Oh what fun I’ve been having the past month or so. For those that do not know, the wife and I went down to Peru and hiked the Salkantay Trail to Machu Picchu. I was without a doubt challenging in many ways. Five days and four nights, and 38 miles on the trail was arduous, but it also turns out that this city girl is afraid of heights. Normally this doesn’t impact my life very much, but when hiking through the Andes it can be a challenge.
There is nothing like countryside of Peru. It is breathtaking, absolutely stunning! The mountains rise up straight from the ground in vertical regal grandeur, nudging the clouds. Towns and villages cling to the edges in miraculous ways, as the sun and winds sweep over them. As a flatlander I was dazzled by the agility and grace of folks traversing up and down cliff like hillsides without one single huff or puff. All this at elevations miles above sea level. I, on the other hand, struggled like a 100 year old woman.
Even though we spent three days in Cusco adjusting to the altitude (11,000 feet), I was still plagued with piercing headaches, nausea and and overall feeling of being on a college weekend alcoholic bender. The hiking itself is tough going over rough rocky trails, and the first days they took us upwards to a peak of 15,000 feet. From the highest point it is mostly a descent, taking us from scrubby mountain terrain down into humid leafy jungle.
There were several moments of terror for me as I traversed narrow trails carved into sheer cliffs- the worst being a long crossing over a huge mudslide on a fresh (and rather soft) man made trail which dropped off several hundred feet into a ravine. I was only able to do this while clinging onto our guide and my wife, and NEVER looking down.
By the end of the trip I had fallen off of a horse, suffered altitude sickness, blistered my toes, shivered in tents, slept on slopes, and was traumatized by the heights- but I can sincerely say it was by far one of the most fantastic things I have ever done. Though I ached and fretted, the hike was so beautiful, so encompassing, that I did not suffer my ills.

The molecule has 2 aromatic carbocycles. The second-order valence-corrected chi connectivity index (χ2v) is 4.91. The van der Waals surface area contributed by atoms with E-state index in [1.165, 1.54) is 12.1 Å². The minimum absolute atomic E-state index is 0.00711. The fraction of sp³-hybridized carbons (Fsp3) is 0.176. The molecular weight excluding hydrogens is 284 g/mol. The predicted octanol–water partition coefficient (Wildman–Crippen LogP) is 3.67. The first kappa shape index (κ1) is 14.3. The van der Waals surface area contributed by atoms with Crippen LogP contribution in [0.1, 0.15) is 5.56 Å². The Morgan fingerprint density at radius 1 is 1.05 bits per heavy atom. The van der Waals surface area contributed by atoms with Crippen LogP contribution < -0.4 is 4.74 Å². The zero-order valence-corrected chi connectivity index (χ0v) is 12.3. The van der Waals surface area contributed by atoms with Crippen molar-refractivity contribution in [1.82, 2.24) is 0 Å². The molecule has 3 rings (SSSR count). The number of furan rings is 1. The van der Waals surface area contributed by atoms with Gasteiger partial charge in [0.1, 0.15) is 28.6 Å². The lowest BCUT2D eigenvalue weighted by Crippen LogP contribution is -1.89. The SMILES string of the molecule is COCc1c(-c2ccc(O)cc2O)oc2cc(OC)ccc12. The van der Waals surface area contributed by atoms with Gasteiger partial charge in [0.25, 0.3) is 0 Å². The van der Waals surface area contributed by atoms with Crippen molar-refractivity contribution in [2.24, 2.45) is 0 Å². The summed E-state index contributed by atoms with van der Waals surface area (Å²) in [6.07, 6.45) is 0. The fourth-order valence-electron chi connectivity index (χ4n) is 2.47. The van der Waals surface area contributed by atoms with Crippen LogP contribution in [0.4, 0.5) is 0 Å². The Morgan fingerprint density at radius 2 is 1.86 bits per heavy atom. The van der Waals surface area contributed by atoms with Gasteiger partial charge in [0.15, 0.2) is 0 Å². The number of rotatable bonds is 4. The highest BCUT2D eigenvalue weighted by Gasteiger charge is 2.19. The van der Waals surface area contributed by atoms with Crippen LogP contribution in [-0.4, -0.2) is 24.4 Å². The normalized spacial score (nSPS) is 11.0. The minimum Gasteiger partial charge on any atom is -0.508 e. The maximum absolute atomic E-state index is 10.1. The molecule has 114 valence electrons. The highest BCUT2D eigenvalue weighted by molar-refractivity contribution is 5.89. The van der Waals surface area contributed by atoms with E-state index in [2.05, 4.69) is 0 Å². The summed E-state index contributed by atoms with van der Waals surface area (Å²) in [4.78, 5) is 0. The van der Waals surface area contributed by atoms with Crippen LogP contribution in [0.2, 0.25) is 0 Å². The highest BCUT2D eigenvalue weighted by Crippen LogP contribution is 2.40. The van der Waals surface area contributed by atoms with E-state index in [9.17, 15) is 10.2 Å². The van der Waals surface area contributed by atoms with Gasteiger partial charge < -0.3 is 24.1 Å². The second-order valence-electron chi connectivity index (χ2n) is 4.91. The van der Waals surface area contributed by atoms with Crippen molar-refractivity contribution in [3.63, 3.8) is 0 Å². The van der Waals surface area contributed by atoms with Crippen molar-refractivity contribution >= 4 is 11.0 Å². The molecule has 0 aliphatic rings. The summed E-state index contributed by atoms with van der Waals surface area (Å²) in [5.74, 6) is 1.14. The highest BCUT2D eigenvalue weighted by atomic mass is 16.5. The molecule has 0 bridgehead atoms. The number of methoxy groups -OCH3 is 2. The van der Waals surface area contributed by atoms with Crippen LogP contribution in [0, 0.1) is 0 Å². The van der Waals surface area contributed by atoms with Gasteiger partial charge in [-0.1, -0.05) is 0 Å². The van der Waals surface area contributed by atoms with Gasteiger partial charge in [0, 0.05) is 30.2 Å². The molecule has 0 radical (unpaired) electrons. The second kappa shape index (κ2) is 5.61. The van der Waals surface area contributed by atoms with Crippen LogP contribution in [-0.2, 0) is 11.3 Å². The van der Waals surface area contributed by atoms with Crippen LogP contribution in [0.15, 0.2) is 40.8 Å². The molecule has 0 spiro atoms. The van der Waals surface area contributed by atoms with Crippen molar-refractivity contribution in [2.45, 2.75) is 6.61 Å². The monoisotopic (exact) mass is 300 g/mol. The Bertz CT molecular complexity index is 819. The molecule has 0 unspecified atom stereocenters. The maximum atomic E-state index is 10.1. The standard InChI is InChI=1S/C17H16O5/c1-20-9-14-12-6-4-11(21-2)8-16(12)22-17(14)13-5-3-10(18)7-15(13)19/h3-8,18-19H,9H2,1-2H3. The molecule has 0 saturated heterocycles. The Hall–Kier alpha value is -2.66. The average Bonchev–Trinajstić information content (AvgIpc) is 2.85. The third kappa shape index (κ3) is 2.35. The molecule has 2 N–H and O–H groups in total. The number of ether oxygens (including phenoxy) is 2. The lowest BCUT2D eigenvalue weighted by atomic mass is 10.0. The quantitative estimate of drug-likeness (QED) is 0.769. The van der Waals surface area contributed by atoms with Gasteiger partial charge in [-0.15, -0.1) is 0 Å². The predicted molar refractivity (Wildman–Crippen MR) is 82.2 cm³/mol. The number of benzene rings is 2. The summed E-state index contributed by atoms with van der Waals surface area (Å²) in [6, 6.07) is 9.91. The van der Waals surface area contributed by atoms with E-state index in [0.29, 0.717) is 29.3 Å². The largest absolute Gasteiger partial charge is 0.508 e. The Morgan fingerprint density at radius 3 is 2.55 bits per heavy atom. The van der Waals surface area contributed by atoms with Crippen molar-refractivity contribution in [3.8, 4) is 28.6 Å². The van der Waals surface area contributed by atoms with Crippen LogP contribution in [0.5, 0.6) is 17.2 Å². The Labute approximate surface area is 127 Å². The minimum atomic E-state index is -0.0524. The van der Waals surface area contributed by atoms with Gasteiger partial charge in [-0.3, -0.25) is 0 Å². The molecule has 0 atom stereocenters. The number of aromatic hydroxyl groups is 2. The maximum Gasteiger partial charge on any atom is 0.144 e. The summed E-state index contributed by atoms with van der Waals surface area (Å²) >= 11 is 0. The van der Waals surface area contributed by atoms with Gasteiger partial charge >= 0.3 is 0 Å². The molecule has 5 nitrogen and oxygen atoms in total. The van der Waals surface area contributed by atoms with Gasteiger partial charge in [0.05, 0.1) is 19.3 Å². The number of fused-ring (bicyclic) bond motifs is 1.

How this is possible I cannot say exactly- to feel uncomfortable or even pain, but not suffer it. Perhaps it’s because our comforts are not always the thing that drives us, or insures our happiness. There is more. As I hiked along I kept thinking. I am here. I am here now in Peru, and I let myself experience that, rather than my aching toes. The pains washed through and over me. I felt them, especially my anxiety, but they did not color my moments of being there.
- 1 cup french puy lentils
- 1 bay leaf
- 2 heads romaine
- 8 oz haloumi, sliced into 4 pieces
- 2 tablespoons fresh lemon juice
- zest of one lemon
- 3 tablespoons olive oil
- 1 teaspoon smoked hot paprika
- pinch of salt
- In medium saucepan, combine lentils, bay leaf and a pinch of salt with 2 1/2 cups water. Bring to a boil then reduce heat to a simmer and cook covered until the water is absorbed and the lentils are tender. About 30 minutes. Set aside and discard bay leaf.
- In a small bowl combine the zest, lemon juice, olive oil and paprika and stir thoroughly, set aside.
- Preheat a grill pan or cast iron pan over high heat. Lightly coat with cooking spray and grill for 2 minutes on each side.
- Prepare the plate by placing several clean romaine leaves, then sprinkling with lentils. Place haloumi on top and drizzle with dressing. Serve immediately.